"There's no smoke and mirrors in our budget at all," said Senate Appropriations Committee Chairman Ted Stevens (R-Alaska), one architect of the GOP spending strategy.
Whatever the merits of the approach, the process of finishing the 13 appropriations bills appears to be lurching to a conclusion. Only five of the bills have been signed into law, but congressional leaders say the rest should be on the president's desk by Thursday. While Clinton has threatened to veto five of the bills, Republicans plan to blame him for drawing out the process and "raiding" Social Security if he forces them to work past the deadline.
"It is clear that the president wants to spend more money," House Speaker J. Dennis Hastert (R-Ill.) said yesterday.
In the big picture, Republicans and Democrats are not far apart on the overall level of spending they are seeking. The difference between the two sides is about $20 billion – or a small fraction of the $167 billion surplus projected for the current fiscal year. But much of that surplus comes from Social Security, and the Republicans and Clinton have promised not to touch those funds. Hence, lawmakers have found themselves in a spending straitjacket – and in desperate need of creative accounting.
In recent years, for instance, Congress and the administration have balanced out their numbers by borrowing funds from future appropriations. Last year, Congress agreed to $11.6 billion of such advanced appropriations. This year, congressional Republicans plan to borrow twice that amount, including funds for education, job training programs and rental housing subsidies. That will make it even more difficult to keep spending down when they consider the same programs a year from now.
And with the approval of an $8.7 billion farm bailout this week, Congress has declared a total of $22 billion in spending "emergencies" that also do not count against the budget limitations. Other such emergencies include spending for the 2000 census to conform to a court order, fuel assistance for the poor, and maintenance of Pentagon barracks and facilities.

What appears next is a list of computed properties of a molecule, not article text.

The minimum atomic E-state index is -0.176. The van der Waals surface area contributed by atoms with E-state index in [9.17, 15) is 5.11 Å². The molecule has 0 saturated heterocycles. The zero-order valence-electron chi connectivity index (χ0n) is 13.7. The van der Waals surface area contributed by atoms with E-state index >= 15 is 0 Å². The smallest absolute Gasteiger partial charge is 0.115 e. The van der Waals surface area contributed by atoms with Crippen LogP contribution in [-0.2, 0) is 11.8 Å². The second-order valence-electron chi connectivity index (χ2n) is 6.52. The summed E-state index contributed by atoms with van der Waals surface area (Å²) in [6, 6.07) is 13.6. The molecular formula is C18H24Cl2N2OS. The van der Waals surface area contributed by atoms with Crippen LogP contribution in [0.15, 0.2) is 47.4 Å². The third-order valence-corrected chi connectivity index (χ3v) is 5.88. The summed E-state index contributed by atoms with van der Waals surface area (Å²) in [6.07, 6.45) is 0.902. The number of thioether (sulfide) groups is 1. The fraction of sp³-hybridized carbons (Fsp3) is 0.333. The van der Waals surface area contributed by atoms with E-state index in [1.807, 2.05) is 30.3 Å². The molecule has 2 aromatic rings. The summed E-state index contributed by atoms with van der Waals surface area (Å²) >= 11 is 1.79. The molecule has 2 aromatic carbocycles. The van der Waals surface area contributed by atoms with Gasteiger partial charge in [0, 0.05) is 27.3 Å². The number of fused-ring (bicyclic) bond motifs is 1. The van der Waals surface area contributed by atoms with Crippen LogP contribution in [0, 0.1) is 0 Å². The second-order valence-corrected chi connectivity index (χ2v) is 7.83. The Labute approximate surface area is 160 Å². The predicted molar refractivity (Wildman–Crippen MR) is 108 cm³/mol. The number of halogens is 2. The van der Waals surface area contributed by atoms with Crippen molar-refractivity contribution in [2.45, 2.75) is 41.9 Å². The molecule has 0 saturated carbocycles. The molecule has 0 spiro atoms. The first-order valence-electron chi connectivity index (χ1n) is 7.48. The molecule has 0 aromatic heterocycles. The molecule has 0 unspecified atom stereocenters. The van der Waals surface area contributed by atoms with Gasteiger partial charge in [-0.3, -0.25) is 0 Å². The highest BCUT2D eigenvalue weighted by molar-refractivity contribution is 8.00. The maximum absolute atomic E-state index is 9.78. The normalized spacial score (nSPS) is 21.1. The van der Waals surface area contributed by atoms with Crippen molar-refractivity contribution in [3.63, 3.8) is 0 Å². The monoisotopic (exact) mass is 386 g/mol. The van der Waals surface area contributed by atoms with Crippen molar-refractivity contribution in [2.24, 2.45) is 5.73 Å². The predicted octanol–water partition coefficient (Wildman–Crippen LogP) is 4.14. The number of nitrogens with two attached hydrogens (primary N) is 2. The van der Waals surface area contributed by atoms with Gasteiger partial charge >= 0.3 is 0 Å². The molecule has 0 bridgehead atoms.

That would exceed the $21 billion of emergency funding approved last October during year-end negotiations between Clinton and congressional leaders. Many Republicans said that amount was outrageous, and they vowed not to let it happen again.
Even with this more aggressive use of these budget tactics, the Congressional Budget Office has estimated that lawmakers would still tap the Social Security surplus – by anywhere from $13 billion to $20 billion. Republicans may have to resort to an across-the-board spending cut of 1 to 2 percent to keep from doing that.
Meanwhile, congressional Democrats are blasting Republicans for what they describe as budgetary sleight-of-hand. "Talk about putting yourself in a straitjacket and plunging into a tank of water – the GOP magic show is creating a gigantic hole in next year's budget," said Rep. David R. Obey (D-Wis.). "But the biggest hole they've created is in the public's confidence in government."
However, House Appropriations Committee Chairman C.W. Bill Young (R-Fla.) said: "We've spent a lot of time reviewing these bills trying to find an easy way of doing it, . . . and this may be the only way to do it."
© 1999 The Washington Post Company